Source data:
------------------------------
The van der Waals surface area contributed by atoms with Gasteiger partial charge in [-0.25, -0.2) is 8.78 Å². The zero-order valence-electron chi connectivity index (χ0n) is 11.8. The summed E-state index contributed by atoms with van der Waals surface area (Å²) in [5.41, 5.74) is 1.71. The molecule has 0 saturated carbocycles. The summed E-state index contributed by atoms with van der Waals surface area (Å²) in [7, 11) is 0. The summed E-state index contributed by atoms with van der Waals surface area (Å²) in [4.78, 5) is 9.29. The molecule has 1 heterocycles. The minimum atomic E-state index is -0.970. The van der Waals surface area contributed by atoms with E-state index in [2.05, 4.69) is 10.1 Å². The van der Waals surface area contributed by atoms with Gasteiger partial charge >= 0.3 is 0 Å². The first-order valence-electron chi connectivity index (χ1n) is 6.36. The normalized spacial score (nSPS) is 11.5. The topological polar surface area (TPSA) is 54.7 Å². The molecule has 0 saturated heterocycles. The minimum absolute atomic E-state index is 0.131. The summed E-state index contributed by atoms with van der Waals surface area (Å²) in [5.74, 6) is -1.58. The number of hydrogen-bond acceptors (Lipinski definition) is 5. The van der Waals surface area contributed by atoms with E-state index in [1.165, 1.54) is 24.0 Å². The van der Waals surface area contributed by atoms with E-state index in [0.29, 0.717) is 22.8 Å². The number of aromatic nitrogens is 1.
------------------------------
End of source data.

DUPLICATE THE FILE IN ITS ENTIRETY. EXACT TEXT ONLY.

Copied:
The van der Waals surface area contributed by atoms with Gasteiger partial charge in [-0.25, -0.2) is 8.78 Å². The zero-order valence-electron chi connectivity index (χ0n) is 11.8. The summed E-state index contributed by atoms with van der Waals surface area (Å²) in [5.41, 5.74) is 1.71. The molecule has 0 saturated carbocycles. The summed E-state index contributed by atoms with van der Waals surface area (Å²) in [7, 11) is 0. The summed E-state index contributed by atoms with van der Waals surface area (Å²) in [4.78, 5) is 9.29. The molecule has 1 heterocycles. The minimum atomic E-state index is -0.970. The van der Waals surface area contributed by atoms with E-state index in [2.05, 4.69) is 10.1 Å². The van der Waals surface area contributed by atoms with Gasteiger partial charge >= 0.3 is 0 Å². The first-order valence-electron chi connectivity index (χ1n) is 6.36. The normalized spacial score (nSPS) is 11.5. The topological polar surface area (TPSA) is 54.7 Å². The molecule has 0 saturated heterocycles. The minimum absolute atomic E-state index is 0.131. The summed E-state index contributed by atoms with van der Waals surface area (Å²) in [5.74, 6) is -1.58. The number of hydrogen-bond acceptors (Lipinski definition) is 5. The van der Waals surface area contributed by atoms with E-state index in [1.165, 1.54) is 24.0 Å². The van der Waals surface area contributed by atoms with E-state index in [0.29, 0.717) is 22.8 Å². The number of aromatic nitrogens is 1.